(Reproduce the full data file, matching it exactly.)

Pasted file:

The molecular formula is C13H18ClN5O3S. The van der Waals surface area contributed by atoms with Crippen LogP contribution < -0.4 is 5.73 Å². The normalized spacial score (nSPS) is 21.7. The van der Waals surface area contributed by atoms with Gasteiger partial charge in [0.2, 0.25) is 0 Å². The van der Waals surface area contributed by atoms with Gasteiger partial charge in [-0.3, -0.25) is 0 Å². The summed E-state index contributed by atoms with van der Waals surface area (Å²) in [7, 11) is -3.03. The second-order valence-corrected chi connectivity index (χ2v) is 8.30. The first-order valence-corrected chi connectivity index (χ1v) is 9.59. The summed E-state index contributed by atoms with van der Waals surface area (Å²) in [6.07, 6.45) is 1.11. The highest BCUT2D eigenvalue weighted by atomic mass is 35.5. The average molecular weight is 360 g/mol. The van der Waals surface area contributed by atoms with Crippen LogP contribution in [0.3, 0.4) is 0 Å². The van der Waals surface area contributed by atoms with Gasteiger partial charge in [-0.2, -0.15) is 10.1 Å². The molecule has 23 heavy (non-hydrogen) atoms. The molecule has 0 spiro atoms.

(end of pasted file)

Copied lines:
The molecular formula is C13H18ClN5O3S. The van der Waals surface area contributed by atoms with Crippen LogP contribution < -0.4 is 5.73 Å². The normalized spacial score (nSPS) is 21.7. The van der Waals surface area contributed by atoms with Gasteiger partial charge in [0.2, 0.25) is 0 Å². The van der Waals surface area contributed by atoms with Gasteiger partial charge in [-0.3, -0.25) is 0 Å². The summed E-state index contributed by atoms with van der Waals surface area (Å²) in [7, 11) is -3.03. The second-order valence-corrected chi connectivity index (χ2v) is 8.30. The first-order valence-corrected chi connectivity index (χ1v) is 9.59. The summed E-state index contributed by atoms with van der Waals surface area (Å²) in [6.07, 6.45) is 1.11. The highest BCUT2D eigenvalue weighted by atomic mass is 35.5. The average molecular weight is 360 g/mol. The van der Waals surface area contributed by atoms with Crippen LogP contribution in [0.3, 0.4) is 0 Å². The van der Waals surface area contributed by atoms with Gasteiger partial charge in [-0.2, -0.15) is 10.1 Å². The molecule has 23 heavy (non-hydrogen) atoms. The molecule has 0 spiro atoms.